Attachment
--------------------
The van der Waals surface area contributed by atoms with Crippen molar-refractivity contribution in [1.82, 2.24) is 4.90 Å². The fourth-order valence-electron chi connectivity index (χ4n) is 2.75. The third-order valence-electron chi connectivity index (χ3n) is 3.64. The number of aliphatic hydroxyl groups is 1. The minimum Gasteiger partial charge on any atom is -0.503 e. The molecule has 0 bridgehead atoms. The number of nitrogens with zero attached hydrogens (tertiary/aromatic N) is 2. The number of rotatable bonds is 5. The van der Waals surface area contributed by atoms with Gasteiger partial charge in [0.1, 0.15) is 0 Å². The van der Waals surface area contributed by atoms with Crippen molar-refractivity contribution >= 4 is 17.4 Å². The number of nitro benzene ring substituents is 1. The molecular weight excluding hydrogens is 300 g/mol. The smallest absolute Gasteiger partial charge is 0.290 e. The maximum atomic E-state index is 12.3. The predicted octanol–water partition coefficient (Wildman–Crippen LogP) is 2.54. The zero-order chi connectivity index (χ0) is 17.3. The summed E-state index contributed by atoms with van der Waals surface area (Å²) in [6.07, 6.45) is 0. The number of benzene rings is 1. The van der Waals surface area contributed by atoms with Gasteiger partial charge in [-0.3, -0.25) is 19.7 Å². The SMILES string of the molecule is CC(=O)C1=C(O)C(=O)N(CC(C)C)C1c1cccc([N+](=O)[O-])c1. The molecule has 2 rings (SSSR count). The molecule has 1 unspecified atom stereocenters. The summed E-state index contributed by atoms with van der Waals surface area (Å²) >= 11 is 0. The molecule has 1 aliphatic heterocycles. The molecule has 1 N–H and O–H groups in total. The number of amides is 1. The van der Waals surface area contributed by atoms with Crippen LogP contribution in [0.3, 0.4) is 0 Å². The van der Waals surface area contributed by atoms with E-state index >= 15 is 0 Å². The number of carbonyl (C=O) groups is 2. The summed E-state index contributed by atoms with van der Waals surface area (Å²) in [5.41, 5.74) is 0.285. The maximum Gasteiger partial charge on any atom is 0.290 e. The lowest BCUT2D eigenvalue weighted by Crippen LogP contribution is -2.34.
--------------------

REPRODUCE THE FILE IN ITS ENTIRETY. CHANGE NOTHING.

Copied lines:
The van der Waals surface area contributed by atoms with Crippen molar-refractivity contribution in [1.82, 2.24) is 4.90 Å². The fourth-order valence-electron chi connectivity index (χ4n) is 2.75. The third-order valence-electron chi connectivity index (χ3n) is 3.64. The number of aliphatic hydroxyl groups is 1. The minimum Gasteiger partial charge on any atom is -0.503 e. The molecule has 0 bridgehead atoms. The number of nitrogens with zero attached hydrogens (tertiary/aromatic N) is 2. The number of rotatable bonds is 5. The van der Waals surface area contributed by atoms with Gasteiger partial charge in [0.1, 0.15) is 0 Å². The van der Waals surface area contributed by atoms with Crippen molar-refractivity contribution >= 4 is 17.4 Å². The number of nitro benzene ring substituents is 1. The molecular weight excluding hydrogens is 300 g/mol. The smallest absolute Gasteiger partial charge is 0.290 e. The maximum atomic E-state index is 12.3. The predicted octanol–water partition coefficient (Wildman–Crippen LogP) is 2.54. The zero-order chi connectivity index (χ0) is 17.3. The summed E-state index contributed by atoms with van der Waals surface area (Å²) in [6.07, 6.45) is 0. The number of benzene rings is 1. The van der Waals surface area contributed by atoms with Gasteiger partial charge in [-0.3, -0.25) is 19.7 Å². The SMILES string of the molecule is CC(=O)C1=C(O)C(=O)N(CC(C)C)C1c1cccc([N+](=O)[O-])c1. The molecule has 2 rings (SSSR count). The molecule has 1 unspecified atom stereocenters. The summed E-state index contributed by atoms with van der Waals surface area (Å²) >= 11 is 0. The molecule has 1 aliphatic heterocycles. The molecule has 1 N–H and O–H groups in total. The number of amides is 1. The van der Waals surface area contributed by atoms with Crippen LogP contribution in [0.3, 0.4) is 0 Å². The van der Waals surface area contributed by atoms with E-state index >= 15 is 0 Å². The number of carbonyl (C=O) groups is 2. The summed E-state index contributed by atoms with van der Waals surface area (Å²) in [5.41, 5.74) is 0.285. The maximum Gasteiger partial charge on any atom is 0.290 e. The lowest BCUT2D eigenvalue weighted by Crippen LogP contribution is -2.34.